To Kill A Mocking Bird could be rewritten for 2016 with the use of actual cases of injustice.
To Kill A Mocking Bird can be argued to be an indictment of the judicial and cultural system of Jim Crow. Both parts of that racial social system only served to push and hold Blacks in the role of servant. At least that seemed to be the case when Atticus as a White lawyer, who was defending an innocent Black defendant Tom, helped highlight. In the book Atticus presented clear evidence to prove Tom innocent of a rape that had not even actually happened. Still Tom was convicted. Justice would almost have to be intentionally blind to allow that and for people who were expected to serve all sorts of injustices happened to them often.
If the novel To Kill A Mocking Bird was written today how different would its court scenes be? What might we find today after even when Atticus presented clear video evidence showing a crime from several angles, with timestamps, with it all supported by several witnesses with camera phones and the cop’s own dash cam showing him shooting an unarmed man (Tom) with his hands raised, even though Tom had not committed any crime? Yet despite all of that would the cop still not be indicted due to a lack of evidence or any other questionable reason such as a defense of feeling threatened? Would that not be what today’s version of To Kill A Mocking Bird might look like?
That rant aside, like today the novel just had so many layers of moral and social contradiction. There were Black cooks, Black women who literally raised White children while being treated as less than human themselves but while also being the engine that drove or allowed many of the domestic comforts for nearly everyone else’s humanity. All of that while most of those same domestic comforts that the Black woman provided were directly denied to her and her own family.
In chapter 16, Calpurnia, the family’s domestic “servant” was both a devalued and respected human wrapped into one in this single statement, “Anything fit to say at the table’s fit to say in front of Calpurnia. She knows what she means to this family.”
That was said in response to a casual conversation about “Braxton” who “despised Negroes.” It was offered so that his racist contempt for Blacks not be mentioned in front of Calpurnia despite the fact that they all were openly helping the social conditions that forced her into being in a position to have to serve this nice family. That itself was not despicable after all, “She knows what she means to this family.”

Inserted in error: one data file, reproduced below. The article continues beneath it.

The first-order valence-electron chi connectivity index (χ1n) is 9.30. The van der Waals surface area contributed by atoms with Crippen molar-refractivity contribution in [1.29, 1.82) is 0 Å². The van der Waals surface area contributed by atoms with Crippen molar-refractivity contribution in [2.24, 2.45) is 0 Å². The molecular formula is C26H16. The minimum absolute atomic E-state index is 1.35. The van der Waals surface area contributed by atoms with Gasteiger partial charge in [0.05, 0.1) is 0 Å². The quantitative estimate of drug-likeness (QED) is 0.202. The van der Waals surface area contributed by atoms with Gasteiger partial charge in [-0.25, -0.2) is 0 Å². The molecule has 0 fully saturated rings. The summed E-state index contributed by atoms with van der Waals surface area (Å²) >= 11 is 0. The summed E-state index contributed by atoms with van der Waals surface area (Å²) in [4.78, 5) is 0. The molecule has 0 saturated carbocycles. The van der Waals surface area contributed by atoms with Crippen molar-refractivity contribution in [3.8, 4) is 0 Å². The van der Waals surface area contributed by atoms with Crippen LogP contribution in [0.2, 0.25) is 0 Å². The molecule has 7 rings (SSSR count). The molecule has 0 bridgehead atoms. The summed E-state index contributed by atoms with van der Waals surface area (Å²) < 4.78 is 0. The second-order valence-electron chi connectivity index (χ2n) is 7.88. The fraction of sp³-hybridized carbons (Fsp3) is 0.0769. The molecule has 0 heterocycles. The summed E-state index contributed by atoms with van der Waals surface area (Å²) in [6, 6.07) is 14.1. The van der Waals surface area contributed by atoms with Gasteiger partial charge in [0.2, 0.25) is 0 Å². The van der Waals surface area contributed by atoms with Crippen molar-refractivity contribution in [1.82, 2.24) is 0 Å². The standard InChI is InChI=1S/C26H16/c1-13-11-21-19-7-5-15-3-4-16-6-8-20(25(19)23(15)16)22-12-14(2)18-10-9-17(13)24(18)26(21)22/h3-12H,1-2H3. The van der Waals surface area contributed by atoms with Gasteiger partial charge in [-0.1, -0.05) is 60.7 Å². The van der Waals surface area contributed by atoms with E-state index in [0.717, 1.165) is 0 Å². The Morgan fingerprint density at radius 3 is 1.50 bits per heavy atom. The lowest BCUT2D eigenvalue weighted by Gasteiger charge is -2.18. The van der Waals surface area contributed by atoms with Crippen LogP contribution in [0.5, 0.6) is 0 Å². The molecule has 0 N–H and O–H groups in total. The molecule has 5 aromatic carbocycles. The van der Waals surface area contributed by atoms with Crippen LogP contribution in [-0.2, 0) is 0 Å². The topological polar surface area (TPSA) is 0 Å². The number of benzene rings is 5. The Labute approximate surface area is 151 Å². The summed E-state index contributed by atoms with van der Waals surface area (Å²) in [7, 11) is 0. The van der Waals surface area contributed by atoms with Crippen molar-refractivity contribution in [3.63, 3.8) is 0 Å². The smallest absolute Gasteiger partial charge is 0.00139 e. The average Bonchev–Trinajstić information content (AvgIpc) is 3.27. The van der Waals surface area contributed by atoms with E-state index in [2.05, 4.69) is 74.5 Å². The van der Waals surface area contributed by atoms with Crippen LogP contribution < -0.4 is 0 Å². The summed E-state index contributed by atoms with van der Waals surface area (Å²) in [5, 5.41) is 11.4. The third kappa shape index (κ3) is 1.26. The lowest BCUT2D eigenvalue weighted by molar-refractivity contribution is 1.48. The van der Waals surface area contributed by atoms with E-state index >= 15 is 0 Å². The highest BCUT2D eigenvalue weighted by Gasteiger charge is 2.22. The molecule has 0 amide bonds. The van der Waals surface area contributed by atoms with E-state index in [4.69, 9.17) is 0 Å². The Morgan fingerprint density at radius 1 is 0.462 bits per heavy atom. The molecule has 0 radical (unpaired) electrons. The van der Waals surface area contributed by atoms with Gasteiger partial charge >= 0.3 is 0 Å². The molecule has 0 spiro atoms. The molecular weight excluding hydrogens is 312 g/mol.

That and just about every racial interaction in the novel was based on a sub-human role that was normal for a society that considered itself just and moral, or was at least claiming to be. Those interactions also predicted in a sense what would happen at the trial to the innocent Tom. For there were two societies with two codes of justice and both were in a backward sense useful.
When Blacks were useful it was also because they knew that being useful was their place. A Black man being railroaded during a trial was also useful and was just another layer of a Black person knowing their place. That was a dangerous position to be in and even the hero minimized that position by referring to a mob activity, which usually resulted in a lynching, as a “blind spot” when the author wrote: “Atticus placed his fork beside his knife and pushed his plate aside. ‘Mr. Cunningham’s basically a good man,’ he said, ‘he just has his blind spots along with the rest of us.”’ Today Trump is “basically a good man” with “blind spots.”
Trump 1991: “Black guys counting my money! I hate it. The only kind of people I want counting my money are short guys that wear yarmulkes every day.”
Then the conversation switched to the “Mennonites” who were another part of morality in the story, where marriage was spoken about, and where humanity was confirmed in a sea of inhumanity or in good men like Mr. Cunningham. Then there was “Miss Maudie’s command of Scripture” a scripture that too was arguably applied racially but was still strongly a basis for a good moral character.
Even outside the courthouse the social differences there were identical to the differences in the court house and most other houses, where there was a White viewing gallery and a Black one. While outside the courthouse and most other houses there was a Black sitting area and a White one. It was normal, it was not considered immoral to kill a certain mocking bird. Maybe that was also why just about anyone could learn so much about how each layer of society was treated differently then and today just by reading this book.
Today the judicial side of To Kill A Mocking Bird is Sandra Bland, Trayvon Martin, Eric Gardner, Michael Brown…; the cultural side is Colin Rand Kaepernick, Black Lives Matter, Occupy Wall Street…where the people for whom the crimes have been committed against are put on trial. The innocent must defend themselves while the guilty are aided by the prosecution. That mindset is most useful when it’s time To Kill A Mocking Bird or to keep useful people as nothing more than useful.
And Harper Lee got it right in “Mockingbird” too, as Jen explains prejudice to Scout:
The Finches look down on the Cunninghams.
The Cunninghams look down on the Ewells.
Ewells don’t have anybody to look down on but ppl tell them it’s okay to pick on black folk. Tom Robinson.